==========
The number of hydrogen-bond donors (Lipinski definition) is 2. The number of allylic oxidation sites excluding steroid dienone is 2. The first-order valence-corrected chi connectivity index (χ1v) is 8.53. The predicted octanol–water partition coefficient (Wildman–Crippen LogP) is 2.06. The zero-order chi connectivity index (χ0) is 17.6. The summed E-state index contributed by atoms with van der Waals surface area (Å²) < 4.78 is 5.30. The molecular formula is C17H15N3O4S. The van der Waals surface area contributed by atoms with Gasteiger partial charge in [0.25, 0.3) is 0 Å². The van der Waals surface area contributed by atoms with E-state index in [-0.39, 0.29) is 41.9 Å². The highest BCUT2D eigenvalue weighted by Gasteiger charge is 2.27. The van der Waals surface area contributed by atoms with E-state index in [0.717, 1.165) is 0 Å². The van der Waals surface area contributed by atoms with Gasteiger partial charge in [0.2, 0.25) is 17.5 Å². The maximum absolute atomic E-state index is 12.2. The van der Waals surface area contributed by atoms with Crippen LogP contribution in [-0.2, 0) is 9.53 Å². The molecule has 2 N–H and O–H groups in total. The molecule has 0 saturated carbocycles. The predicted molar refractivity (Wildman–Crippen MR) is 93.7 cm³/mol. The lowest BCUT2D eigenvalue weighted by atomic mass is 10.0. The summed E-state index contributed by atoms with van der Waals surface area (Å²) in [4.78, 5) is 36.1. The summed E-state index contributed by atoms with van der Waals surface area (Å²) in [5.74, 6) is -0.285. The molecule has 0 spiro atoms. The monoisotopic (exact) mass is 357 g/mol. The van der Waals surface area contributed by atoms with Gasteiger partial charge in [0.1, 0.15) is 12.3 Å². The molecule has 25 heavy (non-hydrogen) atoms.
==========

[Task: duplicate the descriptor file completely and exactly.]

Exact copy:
The number of hydrogen-bond donors (Lipinski definition) is 2. The number of allylic oxidation sites excluding steroid dienone is 2. The first-order valence-corrected chi connectivity index (χ1v) is 8.53. The predicted octanol–water partition coefficient (Wildman–Crippen LogP) is 2.06. The zero-order chi connectivity index (χ0) is 17.6. The summed E-state index contributed by atoms with van der Waals surface area (Å²) < 4.78 is 5.30. The molecular formula is C17H15N3O4S. The van der Waals surface area contributed by atoms with Gasteiger partial charge in [0.25, 0.3) is 0 Å². The van der Waals surface area contributed by atoms with E-state index in [-0.39, 0.29) is 41.9 Å². The highest BCUT2D eigenvalue weighted by Gasteiger charge is 2.27. The van der Waals surface area contributed by atoms with E-state index in [0.717, 1.165) is 0 Å². The van der Waals surface area contributed by atoms with Gasteiger partial charge in [0.2, 0.25) is 17.5 Å². The maximum absolute atomic E-state index is 12.2. The van der Waals surface area contributed by atoms with Crippen LogP contribution in [-0.2, 0) is 9.53 Å². The molecule has 2 N–H and O–H groups in total. The molecule has 0 saturated carbocycles. The predicted molar refractivity (Wildman–Crippen MR) is 93.7 cm³/mol. The lowest BCUT2D eigenvalue weighted by atomic mass is 10.0. The summed E-state index contributed by atoms with van der Waals surface area (Å²) in [4.78, 5) is 36.1. The summed E-state index contributed by atoms with van der Waals surface area (Å²) in [5.74, 6) is -0.285. The molecule has 0 spiro atoms. The monoisotopic (exact) mass is 357 g/mol. The van der Waals surface area contributed by atoms with Gasteiger partial charge in [0.1, 0.15) is 12.3 Å². The molecule has 25 heavy (non-hydrogen) atoms.